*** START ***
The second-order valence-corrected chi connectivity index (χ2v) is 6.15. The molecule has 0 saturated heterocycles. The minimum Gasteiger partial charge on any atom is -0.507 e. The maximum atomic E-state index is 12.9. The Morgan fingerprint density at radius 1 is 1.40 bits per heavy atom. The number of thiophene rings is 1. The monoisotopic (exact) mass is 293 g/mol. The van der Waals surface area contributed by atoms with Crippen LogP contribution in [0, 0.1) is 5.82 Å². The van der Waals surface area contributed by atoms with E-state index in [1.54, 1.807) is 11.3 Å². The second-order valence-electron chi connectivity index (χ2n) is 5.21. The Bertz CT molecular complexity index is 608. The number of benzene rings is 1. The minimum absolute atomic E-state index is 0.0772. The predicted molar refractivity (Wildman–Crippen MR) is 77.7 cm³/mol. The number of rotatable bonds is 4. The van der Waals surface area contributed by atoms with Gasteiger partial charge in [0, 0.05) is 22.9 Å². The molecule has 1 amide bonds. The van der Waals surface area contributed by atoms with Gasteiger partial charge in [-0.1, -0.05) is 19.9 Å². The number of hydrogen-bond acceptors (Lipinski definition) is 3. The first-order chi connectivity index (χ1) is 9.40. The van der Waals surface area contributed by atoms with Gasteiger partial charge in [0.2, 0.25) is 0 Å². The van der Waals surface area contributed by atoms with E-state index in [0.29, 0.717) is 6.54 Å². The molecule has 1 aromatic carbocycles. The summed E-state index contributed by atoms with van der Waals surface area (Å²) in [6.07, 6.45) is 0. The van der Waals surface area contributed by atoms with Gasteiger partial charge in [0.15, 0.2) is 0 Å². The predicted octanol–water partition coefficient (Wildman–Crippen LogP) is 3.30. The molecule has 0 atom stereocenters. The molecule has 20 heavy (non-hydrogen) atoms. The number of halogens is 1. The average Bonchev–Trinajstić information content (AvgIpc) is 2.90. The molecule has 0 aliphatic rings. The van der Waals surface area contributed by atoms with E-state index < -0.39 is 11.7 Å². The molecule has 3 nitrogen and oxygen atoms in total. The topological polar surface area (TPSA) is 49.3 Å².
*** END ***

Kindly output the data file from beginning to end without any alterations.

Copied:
The second-order valence-corrected chi connectivity index (χ2v) is 6.15. The molecule has 0 saturated heterocycles. The minimum Gasteiger partial charge on any atom is -0.507 e. The maximum atomic E-state index is 12.9. The Morgan fingerprint density at radius 1 is 1.40 bits per heavy atom. The number of thiophene rings is 1. The monoisotopic (exact) mass is 293 g/mol. The van der Waals surface area contributed by atoms with Crippen LogP contribution in [0, 0.1) is 5.82 Å². The van der Waals surface area contributed by atoms with E-state index in [1.54, 1.807) is 11.3 Å². The second-order valence-electron chi connectivity index (χ2n) is 5.21. The Bertz CT molecular complexity index is 608. The number of benzene rings is 1. The minimum absolute atomic E-state index is 0.0772. The predicted molar refractivity (Wildman–Crippen MR) is 77.7 cm³/mol. The number of rotatable bonds is 4. The van der Waals surface area contributed by atoms with Gasteiger partial charge in [0, 0.05) is 22.9 Å². The molecule has 1 amide bonds. The van der Waals surface area contributed by atoms with Gasteiger partial charge in [-0.1, -0.05) is 19.9 Å². The number of hydrogen-bond acceptors (Lipinski definition) is 3. The first-order chi connectivity index (χ1) is 9.40. The van der Waals surface area contributed by atoms with Gasteiger partial charge in [0.2, 0.25) is 0 Å². The van der Waals surface area contributed by atoms with E-state index in [0.29, 0.717) is 6.54 Å². The molecule has 1 aromatic carbocycles. The summed E-state index contributed by atoms with van der Waals surface area (Å²) in [6.07, 6.45) is 0. The van der Waals surface area contributed by atoms with Gasteiger partial charge in [0.15, 0.2) is 0 Å². The predicted octanol–water partition coefficient (Wildman–Crippen LogP) is 3.30. The molecule has 0 atom stereocenters. The molecule has 20 heavy (non-hydrogen) atoms. The number of halogens is 1. The average Bonchev–Trinajstić information content (AvgIpc) is 2.90. The molecule has 0 aliphatic rings. The van der Waals surface area contributed by atoms with E-state index < -0.39 is 11.7 Å². The molecule has 3 nitrogen and oxygen atoms in total. The topological polar surface area (TPSA) is 49.3 Å².